administration student task rubric student work technical quality
Heat Retention
Contributed by: Council of Chief State School Officers (CCSSO)

Item Description:
In this activity, students are asked to test four materials and decide which would be the best for use as a heat mass. Students heat up the materials and then monitor heat loss over time. They then graph the temperature versus time of each of the substances and decide which material would make the best heat mass.

A student's decision should be based on a combination of two factors: (1) how warm the material gets when heated and (2) how slowly the material cools down once the heat stops being supplied. These two factors are very much subject to a material's specific heat (or heat capacity). For any material there is a certain amount of heat required to raise the temperature. Materials with low heat capacity require very little energy to raise their temperature. This material would then tend to cool quickly as it would not have a large store of energy.

Thus a good heat mass would be one with a low heat capacity. It would heat slowly during the day so that the home would not get hot too quickly, but it would also store a lot of energy with the low temperature change so that the heat would be given back to the house during the cool night.

One other factor here is the ability to absorb heat by radiation (light). Water seems to have a low heat capacity because it warms very slowly, however, water is actually a very poor absorber of light. For this reason, it neither absorbs much energy or gets very warm.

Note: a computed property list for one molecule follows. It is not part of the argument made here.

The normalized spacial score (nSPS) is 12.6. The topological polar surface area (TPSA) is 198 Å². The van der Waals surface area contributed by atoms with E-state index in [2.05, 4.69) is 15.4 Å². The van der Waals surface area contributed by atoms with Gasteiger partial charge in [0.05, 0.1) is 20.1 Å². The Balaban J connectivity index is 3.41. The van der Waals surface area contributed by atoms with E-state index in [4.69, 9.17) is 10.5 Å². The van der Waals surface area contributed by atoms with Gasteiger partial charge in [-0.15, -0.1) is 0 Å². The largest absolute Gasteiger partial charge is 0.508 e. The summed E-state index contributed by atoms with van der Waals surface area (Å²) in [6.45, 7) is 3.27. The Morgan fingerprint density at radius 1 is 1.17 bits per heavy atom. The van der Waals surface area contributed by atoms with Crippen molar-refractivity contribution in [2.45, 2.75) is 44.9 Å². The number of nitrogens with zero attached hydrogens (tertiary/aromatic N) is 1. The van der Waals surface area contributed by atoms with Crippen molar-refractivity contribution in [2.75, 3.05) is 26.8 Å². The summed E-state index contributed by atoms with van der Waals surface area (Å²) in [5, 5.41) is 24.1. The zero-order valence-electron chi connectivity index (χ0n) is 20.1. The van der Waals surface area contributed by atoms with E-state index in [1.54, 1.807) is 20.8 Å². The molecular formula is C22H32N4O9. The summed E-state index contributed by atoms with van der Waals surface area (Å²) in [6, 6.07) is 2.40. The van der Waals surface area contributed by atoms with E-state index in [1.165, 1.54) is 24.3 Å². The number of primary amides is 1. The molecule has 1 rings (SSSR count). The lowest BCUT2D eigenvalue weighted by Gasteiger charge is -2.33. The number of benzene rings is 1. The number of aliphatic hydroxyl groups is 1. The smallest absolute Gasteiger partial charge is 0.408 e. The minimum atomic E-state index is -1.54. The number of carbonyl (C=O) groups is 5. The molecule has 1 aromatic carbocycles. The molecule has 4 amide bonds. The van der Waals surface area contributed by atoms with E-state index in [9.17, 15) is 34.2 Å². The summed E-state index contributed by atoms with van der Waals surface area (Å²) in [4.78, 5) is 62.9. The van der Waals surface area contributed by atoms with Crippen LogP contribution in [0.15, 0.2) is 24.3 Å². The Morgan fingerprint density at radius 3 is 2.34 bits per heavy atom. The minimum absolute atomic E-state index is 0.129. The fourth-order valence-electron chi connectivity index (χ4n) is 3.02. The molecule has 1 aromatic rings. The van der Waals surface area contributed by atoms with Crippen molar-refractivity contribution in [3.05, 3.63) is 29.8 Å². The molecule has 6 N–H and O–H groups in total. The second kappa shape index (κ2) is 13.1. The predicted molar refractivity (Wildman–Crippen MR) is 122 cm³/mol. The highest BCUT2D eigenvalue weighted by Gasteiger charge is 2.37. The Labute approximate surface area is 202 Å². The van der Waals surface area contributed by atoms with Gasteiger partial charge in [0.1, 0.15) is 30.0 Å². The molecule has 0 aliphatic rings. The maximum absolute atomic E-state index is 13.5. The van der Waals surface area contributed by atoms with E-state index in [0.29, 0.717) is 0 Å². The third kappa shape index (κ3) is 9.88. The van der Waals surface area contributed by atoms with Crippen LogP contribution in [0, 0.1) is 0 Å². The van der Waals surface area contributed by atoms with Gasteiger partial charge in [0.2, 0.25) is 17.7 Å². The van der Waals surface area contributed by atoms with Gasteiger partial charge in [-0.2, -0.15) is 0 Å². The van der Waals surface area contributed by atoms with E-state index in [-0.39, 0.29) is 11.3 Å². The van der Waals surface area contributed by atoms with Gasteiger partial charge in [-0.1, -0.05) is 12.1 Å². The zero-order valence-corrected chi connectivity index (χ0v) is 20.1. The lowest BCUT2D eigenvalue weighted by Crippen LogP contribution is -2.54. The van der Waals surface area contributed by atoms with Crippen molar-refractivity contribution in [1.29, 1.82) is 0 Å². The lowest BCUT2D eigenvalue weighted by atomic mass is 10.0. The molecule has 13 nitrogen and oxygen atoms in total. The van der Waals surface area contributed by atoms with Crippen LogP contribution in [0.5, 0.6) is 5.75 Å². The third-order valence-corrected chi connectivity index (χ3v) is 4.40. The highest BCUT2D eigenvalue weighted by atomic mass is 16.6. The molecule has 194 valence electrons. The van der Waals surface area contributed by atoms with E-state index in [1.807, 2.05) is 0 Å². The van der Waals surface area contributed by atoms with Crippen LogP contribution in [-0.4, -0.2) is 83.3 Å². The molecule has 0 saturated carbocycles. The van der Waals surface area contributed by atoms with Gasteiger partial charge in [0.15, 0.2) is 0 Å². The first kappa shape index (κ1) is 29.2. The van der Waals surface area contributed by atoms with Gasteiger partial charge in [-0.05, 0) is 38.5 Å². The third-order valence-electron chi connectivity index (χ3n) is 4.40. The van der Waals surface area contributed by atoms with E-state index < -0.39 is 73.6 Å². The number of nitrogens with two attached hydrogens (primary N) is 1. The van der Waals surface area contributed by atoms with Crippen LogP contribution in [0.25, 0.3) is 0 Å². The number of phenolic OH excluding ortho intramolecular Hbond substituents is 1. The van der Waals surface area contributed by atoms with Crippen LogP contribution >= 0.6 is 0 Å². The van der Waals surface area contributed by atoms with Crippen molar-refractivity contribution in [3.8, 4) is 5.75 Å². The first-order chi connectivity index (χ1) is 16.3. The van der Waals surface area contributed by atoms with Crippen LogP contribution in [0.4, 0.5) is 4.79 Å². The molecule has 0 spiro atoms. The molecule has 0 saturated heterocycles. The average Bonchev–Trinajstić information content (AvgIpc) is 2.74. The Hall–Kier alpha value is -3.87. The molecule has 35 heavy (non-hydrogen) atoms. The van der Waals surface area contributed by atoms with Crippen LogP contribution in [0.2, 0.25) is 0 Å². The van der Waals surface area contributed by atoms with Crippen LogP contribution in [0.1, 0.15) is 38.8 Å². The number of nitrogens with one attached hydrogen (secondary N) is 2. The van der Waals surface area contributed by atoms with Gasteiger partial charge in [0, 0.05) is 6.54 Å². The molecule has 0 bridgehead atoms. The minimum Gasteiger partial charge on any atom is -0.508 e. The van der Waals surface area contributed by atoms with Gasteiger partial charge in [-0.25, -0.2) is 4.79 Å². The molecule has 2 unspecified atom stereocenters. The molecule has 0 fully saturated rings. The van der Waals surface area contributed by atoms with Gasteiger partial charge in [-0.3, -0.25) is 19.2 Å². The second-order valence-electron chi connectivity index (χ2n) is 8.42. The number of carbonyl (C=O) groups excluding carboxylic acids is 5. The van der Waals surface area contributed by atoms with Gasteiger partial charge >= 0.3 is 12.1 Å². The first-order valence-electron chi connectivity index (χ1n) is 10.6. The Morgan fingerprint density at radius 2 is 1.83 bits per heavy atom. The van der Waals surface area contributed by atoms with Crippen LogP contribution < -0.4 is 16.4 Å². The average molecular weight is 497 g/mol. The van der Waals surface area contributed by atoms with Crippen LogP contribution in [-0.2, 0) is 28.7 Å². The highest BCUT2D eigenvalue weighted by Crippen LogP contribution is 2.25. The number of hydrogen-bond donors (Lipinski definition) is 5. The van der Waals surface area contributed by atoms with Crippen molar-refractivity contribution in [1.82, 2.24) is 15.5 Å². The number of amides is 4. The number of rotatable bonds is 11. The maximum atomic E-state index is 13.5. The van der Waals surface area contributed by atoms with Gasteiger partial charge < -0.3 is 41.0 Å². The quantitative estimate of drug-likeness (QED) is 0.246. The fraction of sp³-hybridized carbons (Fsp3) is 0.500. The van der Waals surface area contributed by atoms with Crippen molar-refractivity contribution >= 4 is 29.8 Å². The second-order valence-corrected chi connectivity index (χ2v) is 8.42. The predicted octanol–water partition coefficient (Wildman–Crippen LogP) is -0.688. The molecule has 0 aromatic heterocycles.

ME124 Rubric

Criteria 1: Student draws graph which shows one of the materials at all times or all of the materials at one time. (Q1)

Student lists one of the materials as being the best heat mass. (Q3)
Criteria 2: Student's graph clearly and accurately shows all data. (Q1)


Student chooses a material and uses any argument which agrees with his/her data (Q3). Example: Styrofoam cools faster.

Student uses a defense which is correct (parameters in criteria three) but disagrees with data. For example, saying sand cools down the least when gravel does according to the data.
Criteria 3: Student defends choice with idea (and data) that show the material cools down slowly (or keeps a constant temperature). (Q3)

Student's defense uses idea of something heating up quickly to a high overall temperature. (Q3)
Criteria 4: Student combines ideas of a material cooling slowly and having higher overall temperatures in defending their choice of heat mass. No specific substance is needed, although sand and gravel will be the most likely choices in this criteria. (Q3)


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